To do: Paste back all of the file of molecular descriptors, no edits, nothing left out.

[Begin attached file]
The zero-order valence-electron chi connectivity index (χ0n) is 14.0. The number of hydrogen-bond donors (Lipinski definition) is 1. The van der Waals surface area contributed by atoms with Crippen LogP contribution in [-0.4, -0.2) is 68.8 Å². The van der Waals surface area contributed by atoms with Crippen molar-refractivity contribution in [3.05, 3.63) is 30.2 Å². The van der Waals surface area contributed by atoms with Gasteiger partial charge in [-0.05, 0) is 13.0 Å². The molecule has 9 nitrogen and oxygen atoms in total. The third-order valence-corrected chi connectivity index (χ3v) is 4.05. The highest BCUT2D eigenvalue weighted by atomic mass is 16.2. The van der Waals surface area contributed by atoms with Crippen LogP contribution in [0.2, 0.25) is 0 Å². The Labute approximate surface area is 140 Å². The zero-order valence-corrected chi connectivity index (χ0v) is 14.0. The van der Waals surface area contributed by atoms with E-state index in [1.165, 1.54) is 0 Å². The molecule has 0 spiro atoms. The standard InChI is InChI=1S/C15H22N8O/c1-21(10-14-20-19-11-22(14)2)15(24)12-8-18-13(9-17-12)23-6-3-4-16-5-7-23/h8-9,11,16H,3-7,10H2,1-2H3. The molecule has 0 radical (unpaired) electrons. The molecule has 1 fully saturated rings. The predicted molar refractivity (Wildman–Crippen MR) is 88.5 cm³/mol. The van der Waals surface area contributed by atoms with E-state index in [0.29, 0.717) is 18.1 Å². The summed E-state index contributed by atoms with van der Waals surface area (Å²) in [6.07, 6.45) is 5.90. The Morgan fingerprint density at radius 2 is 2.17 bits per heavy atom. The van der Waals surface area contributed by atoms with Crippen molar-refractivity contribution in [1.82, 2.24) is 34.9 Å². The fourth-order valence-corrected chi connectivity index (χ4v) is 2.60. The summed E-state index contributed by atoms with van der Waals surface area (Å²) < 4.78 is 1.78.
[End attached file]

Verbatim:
The zero-order valence-electron chi connectivity index (χ0n) is 14.0. The number of hydrogen-bond donors (Lipinski definition) is 1. The van der Waals surface area contributed by atoms with Crippen LogP contribution in [-0.4, -0.2) is 68.8 Å². The van der Waals surface area contributed by atoms with Crippen molar-refractivity contribution in [3.05, 3.63) is 30.2 Å². The van der Waals surface area contributed by atoms with Gasteiger partial charge in [-0.05, 0) is 13.0 Å². The molecule has 9 nitrogen and oxygen atoms in total. The third-order valence-corrected chi connectivity index (χ3v) is 4.05. The highest BCUT2D eigenvalue weighted by atomic mass is 16.2. The van der Waals surface area contributed by atoms with Crippen LogP contribution in [0.2, 0.25) is 0 Å². The Labute approximate surface area is 140 Å². The zero-order valence-corrected chi connectivity index (χ0v) is 14.0. The van der Waals surface area contributed by atoms with E-state index in [1.165, 1.54) is 0 Å². The molecule has 0 spiro atoms. The standard InChI is InChI=1S/C15H22N8O/c1-21(10-14-20-19-11-22(14)2)15(24)12-8-18-13(9-17-12)23-6-3-4-16-5-7-23/h8-9,11,16H,3-7,10H2,1-2H3. The molecule has 0 radical (unpaired) electrons. The molecule has 1 fully saturated rings. The predicted molar refractivity (Wildman–Crippen MR) is 88.5 cm³/mol. The van der Waals surface area contributed by atoms with E-state index in [0.29, 0.717) is 18.1 Å². The summed E-state index contributed by atoms with van der Waals surface area (Å²) in [6.07, 6.45) is 5.90. The Morgan fingerprint density at radius 2 is 2.17 bits per heavy atom. The van der Waals surface area contributed by atoms with Crippen molar-refractivity contribution in [1.82, 2.24) is 34.9 Å². The fourth-order valence-corrected chi connectivity index (χ4v) is 2.60. The summed E-state index contributed by atoms with van der Waals surface area (Å²) < 4.78 is 1.78.